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The origins of the civil war in Tajikistan : nationalism, Islamism, and violent conflict in post-Soviet space
Epkenhans, Tim, author
London : Lexington Books, 
Baker Berry DK928.8657 .E654 2016
Two roads diverge : the transition experience of Poland and Ukraine
Hartwell, Christopher, 1973- author
New York, NY : Cambridge University Press, 2016
Foreword -- Introduction -- A brief institutional history of Central Europe (part one) : Poland and its political institutions to 1989 -- A brief institutional history of Central Europe (part two) : Poland and its economic institutions to 1989 -- A brief institutional history of Eastern Europe : Ukraine and its institutions to 1989 -- The transition of Poland and Ukraine : two roads diverge -- Conclusion : the why of divergence.
The dramatic events of Maidan in February 2014 shone a spotlight on the immense problems facing Ukraine. At the same time that Ukraine was undergoing turmoil, its western neighbor Poland was celebrating twenty-five years of post-communism with a rosy economic outlook and projections of continued growth. How could two countries who shared similar linguistic, cultural, economic and political heritages diverge so wildly in economic performance in such a short span of time? The main argument of this book is that institutions, and more specifically the evolution or neglect of the particular institutions needed for a market economy, explain the economic divergence between Ukraine and Poland. This book discusses the evolution of key institutions such as property rights, trade, and the role of the executive branch of government to explain the recent relative performance of the two countries.
Baker Berry DK4382 .H365 2016
The Kremlin strikes back : Russia and the West after Crimea's annexation
Rosefielde, Steven, author
New York, NY : Cambridge University Press, 2017
Part I. Crimea's Annexation -- 1. Vendetta -- 2. Annexation -- Part II. Resurgent Cold War -- 3. Punitive measures -- 4. Minsk II protocol -- 5. Partnership to Cold War -- 6. War of attrition -- Part III. Correlation of Forces -- 7. Putin's economy -- 8. Ukrainian morass -- 9. Western secular stagnation -- 10. Military cross-currents -- 11. X-Factors -- Part IV. Duty to Prevail -- 12. Strategies -- 13. Double gaming -- Part V. What Is to Be Done -- 14. Coexistence -- 15. Eternal Russia.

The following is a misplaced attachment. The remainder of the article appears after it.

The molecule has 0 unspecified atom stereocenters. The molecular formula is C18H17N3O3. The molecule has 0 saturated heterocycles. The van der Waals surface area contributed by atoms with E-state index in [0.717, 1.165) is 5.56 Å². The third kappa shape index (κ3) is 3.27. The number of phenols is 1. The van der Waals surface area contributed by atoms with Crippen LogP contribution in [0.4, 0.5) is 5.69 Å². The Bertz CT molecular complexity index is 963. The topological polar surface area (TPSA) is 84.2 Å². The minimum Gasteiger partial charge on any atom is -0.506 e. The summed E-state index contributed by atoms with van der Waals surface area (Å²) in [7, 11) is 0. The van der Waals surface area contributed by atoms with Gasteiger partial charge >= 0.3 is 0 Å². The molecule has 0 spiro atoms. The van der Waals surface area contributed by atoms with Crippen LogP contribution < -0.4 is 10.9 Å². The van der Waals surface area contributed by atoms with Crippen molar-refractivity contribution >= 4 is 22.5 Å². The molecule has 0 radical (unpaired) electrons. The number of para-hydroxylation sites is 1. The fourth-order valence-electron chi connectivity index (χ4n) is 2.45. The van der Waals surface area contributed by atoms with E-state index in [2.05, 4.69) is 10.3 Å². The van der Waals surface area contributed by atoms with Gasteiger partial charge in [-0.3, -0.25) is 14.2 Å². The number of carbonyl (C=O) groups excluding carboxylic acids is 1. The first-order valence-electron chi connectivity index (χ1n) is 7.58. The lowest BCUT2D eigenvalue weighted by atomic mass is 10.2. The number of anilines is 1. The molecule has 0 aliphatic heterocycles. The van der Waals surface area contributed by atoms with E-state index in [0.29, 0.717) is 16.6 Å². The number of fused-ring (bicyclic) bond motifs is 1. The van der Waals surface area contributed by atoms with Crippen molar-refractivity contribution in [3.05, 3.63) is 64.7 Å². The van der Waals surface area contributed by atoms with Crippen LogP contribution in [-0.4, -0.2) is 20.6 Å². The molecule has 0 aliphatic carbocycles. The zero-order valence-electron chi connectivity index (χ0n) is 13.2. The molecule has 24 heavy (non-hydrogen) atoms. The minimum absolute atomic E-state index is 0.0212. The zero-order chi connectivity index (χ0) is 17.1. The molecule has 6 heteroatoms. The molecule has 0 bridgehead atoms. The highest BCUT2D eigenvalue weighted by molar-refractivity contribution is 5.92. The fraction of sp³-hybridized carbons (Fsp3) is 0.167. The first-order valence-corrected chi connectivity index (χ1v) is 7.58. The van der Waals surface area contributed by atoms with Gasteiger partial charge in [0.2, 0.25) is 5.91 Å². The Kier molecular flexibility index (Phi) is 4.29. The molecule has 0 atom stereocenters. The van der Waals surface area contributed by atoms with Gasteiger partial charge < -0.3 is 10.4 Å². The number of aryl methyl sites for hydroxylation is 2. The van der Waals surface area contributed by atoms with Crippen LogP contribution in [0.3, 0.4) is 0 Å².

"America and Europe responded to Russia's annexation of Crimea on March 18, 2014 by discarding their policy of East-West partnership and reverting intermittently to a policy of Cold War. The West believes that this on-again/off-again second Cold War will end with Russia's capitulation because it is not a sufficiently great power, while the Kremlin's view is just the opposite; Vladimir Putin believes that if Moscow has strategic patience, Russia can recover some of the geostrategic losses that it incurred when the Soviet Union collapsed. The Kremlin Strikes Back scrutinizes the economic prospects of both sides, including factors like military industrial prowess, warfighting capabilities, and national resolve, addressing particularly hot-button issues such as increasing military spending, decreasing domestic spending, and other policies. Stephen Rosefielde aims to objectively gauge future prospects and the wisdom of employing various strategies to address Russian developments"--
Baker Berry DK508.9.K78 R666 2017
Ancient Chorasmia : a polity between the semi-nomadic and sedentary cultural areas of Central Asia : cultural interactions and local developments from the sixth century BC to the first century AD
Minardi, Michele, author
Leuven : Peeters, 2015
Ancient Chorasmia was a polity which belonged to the Indo-Iranian cultural koine of Central Asia. It was situated at the northern borders of these territories surrounded by deserts, thus relatively isolated as an "oasis" during its long history. After the pioneering work of Soviet archaeologist S.P. Tolstov and colleagues in the region (correspondent with parts of today's Turkmenistan and Uzbekistan), the polity has been neglected and since then the idea of its cultural isolation in the frame of Central Asian antiquity acknowledged by scholars. But the history of this ancient Persian "nation" is a history of exchanges and interrelations, closely related with the social and cultural development of the whole Central Asian region and of the Eurasian Steppes. This book is centred on the study of these external relations and considers their impact on the inner development of the polity during a time span of ca. six centuries. The chosen timeframe corresponds with the period beginning with the emergence of true settled civilisation in Ancient Chorasmia - with its integration in the Achaemenid sphere of influence - and ends with the expansion of the Kushan Empire in Central Asia - after the advance of the Hellenistic civilisation. This volume presents new hypotheses on the historical position of Chorasmia within Central Asia, challenging the current established chronology which needed to be revisited in the light of the most recent scholarly and field works on the subject.
Baker Berry Oversize DK949.K49 M56 2015
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